By 2002, the few remaining orchards were demolished and replaced with homes and shops. However, there are still city-owned orchards, such as the Heritage Orchard next to the Sunnyvale Community Center.

In 1979, an indoor mall called Sunnyvale Town Center opened in what used to be a traditional downtown shopping district. After years of successful operation, the mall started to decline in the 1990s. After numerous changes in plans and ownership, the mall was demolished in 2007, and a new downtown shopping district is being constructed in its place. For the first time in over three decades, the main streets in downtown Sunnyvale reopened in November 2009 as part of the ongoing development in the vicinity.

Demographics

Standard marker at city entrances
of the census of 2000, there were 131,760 people, 52,539 households, and 32,679 families residing in the city. The population density was 6,006.5 people per square mile (2,318.7/km²). There are 53,753 housing units at an average density of 946.0 persons/km² (2,450.4 persons/sq mi). The racial makeup of the city is 53.27% White, 32.27% Asian, 2.22% African American, 0.46% Native American, 0.32% Pacific Islander, 7.19% from other races, and 4.25% from two or more races. 15.48% of the population are Hispanic or Latino of any race.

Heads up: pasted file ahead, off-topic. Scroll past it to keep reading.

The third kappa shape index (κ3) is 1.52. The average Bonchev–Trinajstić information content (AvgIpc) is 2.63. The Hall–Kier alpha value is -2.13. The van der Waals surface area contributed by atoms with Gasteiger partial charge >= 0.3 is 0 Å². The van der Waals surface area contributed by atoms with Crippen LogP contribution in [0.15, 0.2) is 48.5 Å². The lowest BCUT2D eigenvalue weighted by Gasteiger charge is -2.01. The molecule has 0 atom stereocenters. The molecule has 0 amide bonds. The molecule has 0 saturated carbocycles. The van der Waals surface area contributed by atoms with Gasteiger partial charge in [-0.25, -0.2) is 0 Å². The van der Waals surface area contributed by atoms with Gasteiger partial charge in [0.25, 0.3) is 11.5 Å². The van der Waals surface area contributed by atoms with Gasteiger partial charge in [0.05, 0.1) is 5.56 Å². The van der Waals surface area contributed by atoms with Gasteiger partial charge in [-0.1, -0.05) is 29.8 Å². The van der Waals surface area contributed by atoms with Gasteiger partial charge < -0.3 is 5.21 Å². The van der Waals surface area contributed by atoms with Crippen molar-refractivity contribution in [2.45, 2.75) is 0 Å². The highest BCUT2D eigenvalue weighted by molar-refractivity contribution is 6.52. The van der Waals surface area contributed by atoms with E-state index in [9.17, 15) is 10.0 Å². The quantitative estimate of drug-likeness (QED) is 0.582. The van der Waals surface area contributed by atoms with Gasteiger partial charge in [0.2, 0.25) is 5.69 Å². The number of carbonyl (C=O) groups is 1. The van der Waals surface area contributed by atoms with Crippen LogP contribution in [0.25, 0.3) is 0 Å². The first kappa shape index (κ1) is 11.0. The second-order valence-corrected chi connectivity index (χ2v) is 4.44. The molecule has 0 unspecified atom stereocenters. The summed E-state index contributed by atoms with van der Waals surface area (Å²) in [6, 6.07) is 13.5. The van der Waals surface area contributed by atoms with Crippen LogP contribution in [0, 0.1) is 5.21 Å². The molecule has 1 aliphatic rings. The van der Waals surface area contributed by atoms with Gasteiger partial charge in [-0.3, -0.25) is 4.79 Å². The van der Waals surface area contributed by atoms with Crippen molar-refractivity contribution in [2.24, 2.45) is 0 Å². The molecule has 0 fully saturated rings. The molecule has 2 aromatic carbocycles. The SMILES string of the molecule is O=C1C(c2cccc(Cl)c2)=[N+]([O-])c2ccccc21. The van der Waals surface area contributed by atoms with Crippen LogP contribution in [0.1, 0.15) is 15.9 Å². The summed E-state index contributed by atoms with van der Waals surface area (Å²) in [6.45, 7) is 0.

There were 52,539 households out of which 27.6% had children under the age of 18 living with them, 50.0% were married couples living together, 8.2% had a female householder with no husband present, and 37.8% were non-families. 27.1% of all households were made up of individuals and 6.4% had someone living alone who was 65 years of age or older. The average household size was 2.49 and the average family size was 3.06.

In the city the population was spread out with 20.4% under the age of 18, 7.7% from 18 to 24, 41.3% from 25 to 44, 19.9% from 45 to 64, and 10.6% who were 65 years of age or older. The median age was 34 years. For every 100 females there were 105.9 males. For every 100 females age 18 and over, there were 106.5 males.

Under the 2000 Census, the median income for a household in the city was $74,409, and the median income for a family was $81,634, but under the Census Bureau's 2007 estimates, these figures have risen to $87,417 and $104,439, respectively.